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French holiday-home squatters summoned to trial

A family who took over a home in the South of France belonging to a retired couple are due to attend trial today (October 27)

Squatters who took over a holiday home in Théoule-sur-Mer, on the French Riviera, for 20 days in August and September this year are to attend trial today.

The home has been owned by Marie-Thérèse and Henri Kaloustian, a retired couple who live in Lyon, for 36 years. 

Mr and Mrs Kaloustian found their home had been left in complete disarray after they managed to evict the squatters, requiring them to replace and deep clean everything from the walls to the sofa, sheets, towels, oven, and washing machine.

Squatters were family with children

The squatters occupying the home were a family with two young children. The parents, known as Mr Abdellah Z and Mrs Jilhan Z, are on trial accused of the crime of violating a home.

Neighbours told news source Le Figaro that the family of squatters “went calmly to the beach every day, with their two children and a big inflatable crocodile under their arm” while they were occupying the home. 

They also saw the family socialising with another family on the terrace. 

The squatters were eventually removed from the home following a family dispute. Mr Z was arrested for conjugal violence, and Mrs Z who is pregnant, was placed into a shelter with the two children.

They have since reunited, and are currently registered with social care organisation, the Centre communal d’action sociale in Nice. 

Trial to clarify squatters’ reasons for occupying residence

At the trial the couple will be asked to explain their behaviour and clarify details such as who changed the locks on the home while they were squatting there, and why they changed the name on the electricity bill for the residence.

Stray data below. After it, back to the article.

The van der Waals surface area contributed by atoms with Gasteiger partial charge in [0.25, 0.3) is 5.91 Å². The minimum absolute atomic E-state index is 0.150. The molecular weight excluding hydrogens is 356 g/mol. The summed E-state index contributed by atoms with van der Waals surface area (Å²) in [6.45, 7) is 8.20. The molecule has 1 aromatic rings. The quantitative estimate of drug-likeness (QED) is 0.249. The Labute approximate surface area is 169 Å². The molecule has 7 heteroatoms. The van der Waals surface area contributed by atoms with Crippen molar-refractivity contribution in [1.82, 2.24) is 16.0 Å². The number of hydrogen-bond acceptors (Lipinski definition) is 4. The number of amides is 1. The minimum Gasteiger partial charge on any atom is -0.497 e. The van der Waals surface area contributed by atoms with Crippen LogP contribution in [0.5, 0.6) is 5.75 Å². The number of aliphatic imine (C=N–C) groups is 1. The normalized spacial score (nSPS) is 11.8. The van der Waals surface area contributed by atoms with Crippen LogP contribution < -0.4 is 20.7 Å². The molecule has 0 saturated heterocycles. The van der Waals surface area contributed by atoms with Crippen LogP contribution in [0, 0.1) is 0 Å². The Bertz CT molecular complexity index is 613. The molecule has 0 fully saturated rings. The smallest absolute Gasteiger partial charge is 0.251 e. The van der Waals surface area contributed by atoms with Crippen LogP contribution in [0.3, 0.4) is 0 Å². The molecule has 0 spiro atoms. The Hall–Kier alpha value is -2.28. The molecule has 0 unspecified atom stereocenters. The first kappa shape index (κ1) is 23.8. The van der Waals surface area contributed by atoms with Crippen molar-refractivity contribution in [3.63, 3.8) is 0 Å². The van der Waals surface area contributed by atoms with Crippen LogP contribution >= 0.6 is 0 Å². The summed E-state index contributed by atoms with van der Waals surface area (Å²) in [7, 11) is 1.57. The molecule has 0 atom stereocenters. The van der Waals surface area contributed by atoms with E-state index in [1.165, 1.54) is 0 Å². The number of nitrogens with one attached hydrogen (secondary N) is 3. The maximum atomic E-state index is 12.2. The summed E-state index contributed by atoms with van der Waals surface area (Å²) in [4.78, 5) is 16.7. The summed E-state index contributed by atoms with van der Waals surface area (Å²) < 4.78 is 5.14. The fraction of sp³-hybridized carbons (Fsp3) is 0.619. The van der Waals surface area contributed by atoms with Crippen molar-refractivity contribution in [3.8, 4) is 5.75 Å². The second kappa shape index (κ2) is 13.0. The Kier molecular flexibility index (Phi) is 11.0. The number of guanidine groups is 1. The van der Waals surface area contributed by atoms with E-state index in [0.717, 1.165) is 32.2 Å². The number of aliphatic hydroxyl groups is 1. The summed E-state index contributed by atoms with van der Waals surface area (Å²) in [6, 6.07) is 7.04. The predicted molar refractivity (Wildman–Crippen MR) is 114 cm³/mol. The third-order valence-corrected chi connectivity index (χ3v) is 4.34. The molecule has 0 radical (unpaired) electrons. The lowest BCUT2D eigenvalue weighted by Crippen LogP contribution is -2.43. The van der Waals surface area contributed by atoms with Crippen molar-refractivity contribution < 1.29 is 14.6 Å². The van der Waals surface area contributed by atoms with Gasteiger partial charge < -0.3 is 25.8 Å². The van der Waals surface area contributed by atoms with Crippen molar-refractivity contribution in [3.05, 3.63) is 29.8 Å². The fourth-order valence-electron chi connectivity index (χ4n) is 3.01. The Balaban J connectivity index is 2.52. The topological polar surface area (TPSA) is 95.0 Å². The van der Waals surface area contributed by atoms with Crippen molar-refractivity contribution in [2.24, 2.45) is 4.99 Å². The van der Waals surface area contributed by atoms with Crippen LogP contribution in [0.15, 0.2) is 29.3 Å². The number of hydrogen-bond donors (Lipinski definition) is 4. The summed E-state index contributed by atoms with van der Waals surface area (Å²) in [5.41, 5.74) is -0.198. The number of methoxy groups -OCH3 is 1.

Mrs Z has claimed that the couple were duped into staying in the home by an intermediary who was charging them €1,000 a month in rent.

The Mairie of Théoule-sur-Mer has said the family were known to housing authorities in Seine-et-Marne, near Paris, as they had been offered social housing in the department in July. They did not accept the offer, with Mrs Z saying: “We had a place to live in Paris but by husband had problems and we had to leave.” 

Mr Z told police that he had been shot at where he lived previously.

Residents in seaside town now more vigilant

Mr and Mrs Kaloustian have since reclaimed their home in Théoule-sur-Mer, and have added security features to the house. They say they are “very touched by the generosity” of their neighbours in the town who went out of their way to help them throughout the experience.

Denis Pascale, director general of services at the Mairie, says the incident has made people in the town more vigilant.  

He told newspaper Le Figaro: “Neighbours recently called to let us know lights were on in an unoccupied house. Other residents have told us they have installed alarms, or reinforced their doors.”

Squatters law has changed for second home owners

The case of the squatters in Théoule-sur-Mer has been highly publicised in France, and has had the knock-on-effect of changing the law. 

Since the beginning of October homes other than primary residences have been included in the legal definition of a “residence”, increasing homeowners' rights. 

When squatters are discovered and the police have been alerted, even in a second home, homeowners can then involve the prefecture, which has 48 hours to respond before giving formal notice that the intruders must leave the residence. 

Related stories

France to simplify squatter eviction for second home owners

Your rights if squatters move into empty French home

France curfew: What happens to homeless people?

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